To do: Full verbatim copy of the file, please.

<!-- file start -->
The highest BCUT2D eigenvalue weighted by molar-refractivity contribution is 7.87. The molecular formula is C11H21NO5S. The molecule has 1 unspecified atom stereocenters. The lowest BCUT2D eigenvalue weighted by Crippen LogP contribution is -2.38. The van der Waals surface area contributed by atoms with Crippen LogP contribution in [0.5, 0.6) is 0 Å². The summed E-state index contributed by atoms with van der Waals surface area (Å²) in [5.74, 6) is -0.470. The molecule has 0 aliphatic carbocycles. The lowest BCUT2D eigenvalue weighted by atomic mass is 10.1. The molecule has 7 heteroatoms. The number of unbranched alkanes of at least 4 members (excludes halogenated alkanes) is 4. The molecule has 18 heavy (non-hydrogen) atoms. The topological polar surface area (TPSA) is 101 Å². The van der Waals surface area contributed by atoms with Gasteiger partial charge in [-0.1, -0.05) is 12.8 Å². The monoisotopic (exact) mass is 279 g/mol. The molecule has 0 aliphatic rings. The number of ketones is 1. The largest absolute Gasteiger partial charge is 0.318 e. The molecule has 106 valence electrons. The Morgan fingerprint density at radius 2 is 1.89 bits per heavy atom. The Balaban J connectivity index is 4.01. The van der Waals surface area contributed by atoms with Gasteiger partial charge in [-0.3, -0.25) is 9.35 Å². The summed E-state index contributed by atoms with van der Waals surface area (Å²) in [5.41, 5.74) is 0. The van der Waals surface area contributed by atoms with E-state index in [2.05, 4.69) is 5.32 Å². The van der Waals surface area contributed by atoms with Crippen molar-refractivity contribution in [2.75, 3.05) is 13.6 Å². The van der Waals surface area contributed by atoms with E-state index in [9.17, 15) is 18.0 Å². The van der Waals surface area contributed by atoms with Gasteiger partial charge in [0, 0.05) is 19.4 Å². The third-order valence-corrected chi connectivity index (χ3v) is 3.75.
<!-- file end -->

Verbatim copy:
The highest BCUT2D eigenvalue weighted by molar-refractivity contribution is 7.87. The molecular formula is C11H21NO5S. The molecule has 1 unspecified atom stereocenters. The lowest BCUT2D eigenvalue weighted by Crippen LogP contribution is -2.38. The van der Waals surface area contributed by atoms with Crippen LogP contribution in [0.5, 0.6) is 0 Å². The summed E-state index contributed by atoms with van der Waals surface area (Å²) in [5.74, 6) is -0.470. The molecule has 0 aliphatic carbocycles. The lowest BCUT2D eigenvalue weighted by atomic mass is 10.1. The molecule has 7 heteroatoms. The number of unbranched alkanes of at least 4 members (excludes halogenated alkanes) is 4. The molecule has 18 heavy (non-hydrogen) atoms. The topological polar surface area (TPSA) is 101 Å². The van der Waals surface area contributed by atoms with Gasteiger partial charge in [-0.1, -0.05) is 12.8 Å². The monoisotopic (exact) mass is 279 g/mol. The molecule has 0 aliphatic rings. The number of ketones is 1. The largest absolute Gasteiger partial charge is 0.318 e. The molecule has 106 valence electrons. The Morgan fingerprint density at radius 2 is 1.89 bits per heavy atom. The Balaban J connectivity index is 4.01. The van der Waals surface area contributed by atoms with Gasteiger partial charge in [-0.3, -0.25) is 9.35 Å². The summed E-state index contributed by atoms with van der Waals surface area (Å²) in [5.41, 5.74) is 0. The van der Waals surface area contributed by atoms with E-state index in [2.05, 4.69) is 5.32 Å². The van der Waals surface area contributed by atoms with Crippen molar-refractivity contribution in [2.75, 3.05) is 13.6 Å². The van der Waals surface area contributed by atoms with E-state index in [9.17, 15) is 18.0 Å². The van der Waals surface area contributed by atoms with Gasteiger partial charge in [0, 0.05) is 19.4 Å². The third-order valence-corrected chi connectivity index (χ3v) is 3.75.